Archive for April, 2011

April 12, 2011

Access Granted: Welcome to jPod!

by disentrance

Within the jPod, we explore the eccentric life of the protagonist, Ethan Jarlewski, as he narrates the story of how an implemented character of the author, Douglas Coupland, came to steal Ethan’s life and made it into a book. The title of the book comes from the nickname of Ethan’s workplace, which is a small office group consisting of six random programmer techies whose last names begin with the letter “J”. The novel’s main storyline is very simple but takes a numerous amount of detours due to the jPodsters’ digressive office shenanigans; from writing love letters to Ronald McDonald, to inserting a sadistically blood-thirsty version of the clown himself into a fantasy role-playing game –with the intent of sabotaging the game.


The book features a vast amount of references to 21st century mainstream society as Coupland mocks and ridicules it, beginning with Douglas Coupland himself in the very first sentence. The setting of the novel is also the real-life location of British Columbia’s lower mainland, but the biggest allusion Coupland tends to emphasize on is the extent of Google™’s power, which stretches from the ability to creep on your co-worker’s private life, to creating your own brand of cola.


Overall, jPod is the ideal book if one were thirsting for the need to be smitten with ads, pointless puzzles, a small insight of philosophy, internet humour and turtle jokes caused by a cast of slightly autistic characters, wrapped up in a world where entropy is at an all time high.

April 11, 2011

Unusual and Unique

by aaronbui103

Jpod, a novel by Douglas Coupland is a rather unusual piece of work. It has nothing to do with the iPod. However, it talks about a group of youthful people in a videogame company that has names starting with the letter “J”. The character Ethan have a very abnormal family through the marijuana grow-op that his mother runs and the involvement of his brother with a Chinese mobster. The book also tackled events such as gore sites, human trafficking, and ballroom chancing. All of these created the novel to be very dramatic. Aside from the confusion over the genre and purpose of the book, it’s that Coupland wrote himself into the book as a character. Coupland in the book was found to be an asshole and at the same time a very funny character. It is rather unusual to find an author that would include himself/herself into a book and all together making himself/herself an asshole. The book gives the readers a taste of the author and how he/she is not afraid to be judged by the readers. Therefore this is very unique. Lastly, the book was set in Vancouver, BC. Furthermore, he mentioned specific places in Vancouver where readers that lives or lived in Vancouver can visualize and picture it in their minds.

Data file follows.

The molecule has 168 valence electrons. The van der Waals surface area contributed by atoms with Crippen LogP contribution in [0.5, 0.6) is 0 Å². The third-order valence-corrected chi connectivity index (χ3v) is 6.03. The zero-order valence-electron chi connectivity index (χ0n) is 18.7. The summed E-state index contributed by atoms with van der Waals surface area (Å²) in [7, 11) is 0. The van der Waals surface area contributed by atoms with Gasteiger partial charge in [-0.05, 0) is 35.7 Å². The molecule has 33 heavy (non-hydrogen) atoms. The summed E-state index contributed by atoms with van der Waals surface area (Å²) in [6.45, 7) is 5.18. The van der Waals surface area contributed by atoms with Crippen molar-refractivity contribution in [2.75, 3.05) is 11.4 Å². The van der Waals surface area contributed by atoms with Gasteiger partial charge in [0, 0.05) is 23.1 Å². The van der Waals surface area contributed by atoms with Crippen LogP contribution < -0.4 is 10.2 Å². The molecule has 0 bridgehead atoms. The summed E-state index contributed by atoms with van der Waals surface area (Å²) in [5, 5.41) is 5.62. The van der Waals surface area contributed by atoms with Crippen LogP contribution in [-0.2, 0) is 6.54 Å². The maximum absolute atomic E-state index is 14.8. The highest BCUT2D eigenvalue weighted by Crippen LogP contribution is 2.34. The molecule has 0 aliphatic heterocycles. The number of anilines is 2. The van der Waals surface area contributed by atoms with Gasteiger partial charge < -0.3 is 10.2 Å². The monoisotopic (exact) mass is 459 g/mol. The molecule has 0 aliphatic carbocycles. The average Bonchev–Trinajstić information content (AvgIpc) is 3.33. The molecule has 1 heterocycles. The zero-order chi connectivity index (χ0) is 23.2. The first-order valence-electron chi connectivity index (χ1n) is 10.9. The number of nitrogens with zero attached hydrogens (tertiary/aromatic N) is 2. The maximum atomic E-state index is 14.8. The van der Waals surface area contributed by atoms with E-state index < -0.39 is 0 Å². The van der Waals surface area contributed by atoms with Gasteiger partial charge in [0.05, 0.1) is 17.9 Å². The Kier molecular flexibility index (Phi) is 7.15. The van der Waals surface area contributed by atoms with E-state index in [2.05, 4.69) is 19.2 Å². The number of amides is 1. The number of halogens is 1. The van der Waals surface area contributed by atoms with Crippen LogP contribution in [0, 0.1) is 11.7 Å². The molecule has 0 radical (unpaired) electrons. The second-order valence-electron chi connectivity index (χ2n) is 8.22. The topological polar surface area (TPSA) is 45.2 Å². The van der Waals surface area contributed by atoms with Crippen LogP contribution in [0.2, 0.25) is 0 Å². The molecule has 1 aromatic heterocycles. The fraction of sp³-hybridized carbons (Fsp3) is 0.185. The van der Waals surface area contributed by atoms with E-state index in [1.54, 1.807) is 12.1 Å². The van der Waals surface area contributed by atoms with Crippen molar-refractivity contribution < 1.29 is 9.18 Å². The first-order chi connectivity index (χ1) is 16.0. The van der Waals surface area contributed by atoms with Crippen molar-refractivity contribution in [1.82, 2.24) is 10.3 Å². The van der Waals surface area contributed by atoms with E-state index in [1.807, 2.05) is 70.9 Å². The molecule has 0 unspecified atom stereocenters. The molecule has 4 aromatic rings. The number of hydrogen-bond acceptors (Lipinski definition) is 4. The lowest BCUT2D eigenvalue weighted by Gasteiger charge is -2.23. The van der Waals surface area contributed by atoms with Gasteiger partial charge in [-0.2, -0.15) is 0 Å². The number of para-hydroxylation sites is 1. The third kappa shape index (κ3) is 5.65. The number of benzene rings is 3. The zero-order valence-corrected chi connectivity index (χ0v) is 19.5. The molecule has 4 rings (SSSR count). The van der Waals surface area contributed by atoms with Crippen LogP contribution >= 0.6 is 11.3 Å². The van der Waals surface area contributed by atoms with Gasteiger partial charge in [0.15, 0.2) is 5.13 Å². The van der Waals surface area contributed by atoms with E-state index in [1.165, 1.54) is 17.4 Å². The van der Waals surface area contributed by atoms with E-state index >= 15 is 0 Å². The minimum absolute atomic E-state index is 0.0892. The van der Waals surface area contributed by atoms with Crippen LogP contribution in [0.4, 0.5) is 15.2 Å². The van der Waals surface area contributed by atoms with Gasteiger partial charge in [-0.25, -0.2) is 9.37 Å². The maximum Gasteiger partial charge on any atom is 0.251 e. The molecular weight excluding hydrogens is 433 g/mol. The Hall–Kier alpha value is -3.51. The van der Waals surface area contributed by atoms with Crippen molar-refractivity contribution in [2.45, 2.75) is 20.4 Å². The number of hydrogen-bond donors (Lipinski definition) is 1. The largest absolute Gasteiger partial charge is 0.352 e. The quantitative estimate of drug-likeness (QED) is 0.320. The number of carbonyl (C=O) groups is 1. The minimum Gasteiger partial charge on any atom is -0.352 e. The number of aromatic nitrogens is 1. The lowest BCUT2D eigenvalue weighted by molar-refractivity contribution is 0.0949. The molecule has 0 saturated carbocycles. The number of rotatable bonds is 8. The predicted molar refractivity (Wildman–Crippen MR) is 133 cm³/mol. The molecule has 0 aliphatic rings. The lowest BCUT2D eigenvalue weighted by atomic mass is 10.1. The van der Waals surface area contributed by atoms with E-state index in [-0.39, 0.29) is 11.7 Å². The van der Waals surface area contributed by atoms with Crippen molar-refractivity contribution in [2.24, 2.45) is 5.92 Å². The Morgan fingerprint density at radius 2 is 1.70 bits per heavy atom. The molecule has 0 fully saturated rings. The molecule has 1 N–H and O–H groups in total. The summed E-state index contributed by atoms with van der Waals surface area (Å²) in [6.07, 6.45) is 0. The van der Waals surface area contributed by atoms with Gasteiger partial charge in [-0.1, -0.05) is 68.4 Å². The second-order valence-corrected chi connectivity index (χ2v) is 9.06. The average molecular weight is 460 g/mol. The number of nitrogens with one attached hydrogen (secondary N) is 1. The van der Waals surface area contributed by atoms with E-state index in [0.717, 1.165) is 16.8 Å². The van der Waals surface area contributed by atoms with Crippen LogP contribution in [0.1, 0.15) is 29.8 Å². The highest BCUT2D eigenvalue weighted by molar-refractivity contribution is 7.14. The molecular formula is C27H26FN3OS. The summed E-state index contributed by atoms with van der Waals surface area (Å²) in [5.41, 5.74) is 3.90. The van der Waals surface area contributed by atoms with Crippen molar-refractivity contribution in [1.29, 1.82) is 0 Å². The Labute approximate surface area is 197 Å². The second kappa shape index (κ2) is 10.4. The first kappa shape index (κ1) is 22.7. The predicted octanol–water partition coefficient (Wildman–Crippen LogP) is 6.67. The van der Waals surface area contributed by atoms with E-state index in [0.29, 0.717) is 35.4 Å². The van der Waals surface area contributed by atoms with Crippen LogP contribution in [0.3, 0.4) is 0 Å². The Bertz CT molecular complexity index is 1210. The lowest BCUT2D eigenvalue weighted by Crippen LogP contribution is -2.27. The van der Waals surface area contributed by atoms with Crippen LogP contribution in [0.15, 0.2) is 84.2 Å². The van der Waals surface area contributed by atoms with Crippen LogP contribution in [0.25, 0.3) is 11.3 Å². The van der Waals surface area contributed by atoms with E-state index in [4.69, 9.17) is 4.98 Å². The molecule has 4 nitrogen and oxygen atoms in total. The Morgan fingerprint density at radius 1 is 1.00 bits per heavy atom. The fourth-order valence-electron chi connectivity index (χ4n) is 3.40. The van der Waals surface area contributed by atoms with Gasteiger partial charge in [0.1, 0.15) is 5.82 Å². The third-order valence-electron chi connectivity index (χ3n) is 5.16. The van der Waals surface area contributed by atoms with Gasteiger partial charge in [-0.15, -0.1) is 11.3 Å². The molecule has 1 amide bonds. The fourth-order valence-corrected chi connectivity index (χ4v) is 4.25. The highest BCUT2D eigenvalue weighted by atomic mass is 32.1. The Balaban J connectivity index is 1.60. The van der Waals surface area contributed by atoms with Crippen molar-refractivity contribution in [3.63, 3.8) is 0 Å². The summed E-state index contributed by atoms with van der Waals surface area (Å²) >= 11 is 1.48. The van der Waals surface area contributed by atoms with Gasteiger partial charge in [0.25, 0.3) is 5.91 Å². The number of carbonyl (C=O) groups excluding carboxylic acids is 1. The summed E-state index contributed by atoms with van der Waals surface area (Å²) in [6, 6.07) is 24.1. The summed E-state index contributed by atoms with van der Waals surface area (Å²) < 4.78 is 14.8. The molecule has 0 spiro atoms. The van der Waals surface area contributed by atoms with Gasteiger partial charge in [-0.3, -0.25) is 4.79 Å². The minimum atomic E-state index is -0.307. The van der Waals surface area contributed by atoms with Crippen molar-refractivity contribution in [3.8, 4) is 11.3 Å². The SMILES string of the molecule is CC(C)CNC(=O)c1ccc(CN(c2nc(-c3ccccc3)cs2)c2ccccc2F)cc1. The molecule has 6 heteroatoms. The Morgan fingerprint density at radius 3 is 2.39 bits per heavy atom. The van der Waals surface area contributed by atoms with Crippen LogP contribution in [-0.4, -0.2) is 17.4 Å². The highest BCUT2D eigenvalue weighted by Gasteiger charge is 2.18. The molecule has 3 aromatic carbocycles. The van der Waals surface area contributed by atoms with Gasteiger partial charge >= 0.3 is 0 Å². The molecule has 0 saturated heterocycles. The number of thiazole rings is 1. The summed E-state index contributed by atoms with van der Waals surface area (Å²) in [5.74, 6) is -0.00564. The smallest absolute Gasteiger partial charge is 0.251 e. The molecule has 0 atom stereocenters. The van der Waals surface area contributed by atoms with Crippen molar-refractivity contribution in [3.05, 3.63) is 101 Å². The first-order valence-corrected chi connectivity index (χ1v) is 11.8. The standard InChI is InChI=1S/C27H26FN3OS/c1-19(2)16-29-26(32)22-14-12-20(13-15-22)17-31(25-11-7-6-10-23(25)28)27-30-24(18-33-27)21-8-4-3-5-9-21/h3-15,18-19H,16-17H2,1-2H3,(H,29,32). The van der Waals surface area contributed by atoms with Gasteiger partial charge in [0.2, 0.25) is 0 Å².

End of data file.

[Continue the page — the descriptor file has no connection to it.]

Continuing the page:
This book at quick look may seem to be one of the strangest some have ever seen, yet once the story progresses, one can’t help but look forward to each and every time they have a chance to read it. Will everyone enjoy the book? Very unlikely; nevertheless it was an entertaining book, enough to keep you reading, and parts of it were very funny.


April 10, 2011

Not Your Typical Novel

by alessandranakhleh

Along with being an active designer and famous author, Douglas Coupland can be described as a man with a vivid imagination.  Or, at least how I can begin to describe him with regard to JPod, a novel written by Coupland and later published by Random House of Canada during 2006.  Creating real life, but not at all typical situations for his characters, readers are taken on a long journey in just over five hundred pages.  Narrated by main character, Ethan Jarlewski, Coupland tells a story of the reoccurring individuals in Jarlewski’s life; his co-workers, family and close friends, along with their not-so every day dilemmas.  Described by my classmates as “annoying” or “difficult to pay attention” to, I could not help but disagree, as JPod kept me fully entertained from page one.  Coupland’s sense of humor effortlessly translated to his writing urging me to continue flipping each page, allowing the book to fully consume my day.  Yes, I can easily agree that perhaps Coupland’s storyline was a tad unrealistic; Jarlewski’s mother killing and burying a man she had a relationship with, his brother smuggling illegal immigrants into Canada, his father with a secret younger girlfriend, or his boss being kidnapped and brought to China, aren’t mainstream problems an average man would face in a short time period – let alone during a life time.  But I can honestly say; I don’t think Coupland was aiming for an average novel.  Based at a Vancouver video gaming company, Coupland exposed his readers to an online feel his characters were more than likely experiencing.  Theoretically spamming the novel with their junk mail and time-wasting pages filled with useless numbers, Coupland added a modern twist to what could have been a standard novel, allowing his work to be extremely unique.  Separating the novel into three parts, Coupland is able to expand his story in terms of time, fast-forwarding through to the future when need be.  Critics would say Coupland could also be viewed as selfish towards the end of the novel by adding himself as a character into Jarlewski’s fictional life. This egotistic act by Coupland tops off an unrealistic novel with an even more impractical (but highly enjoyable) ending.  I would recommend JPod to folks of all ages.  Tactfully flowing from page to page with ease, readers are taken into the lives of each character while staying in the comfort of their own home.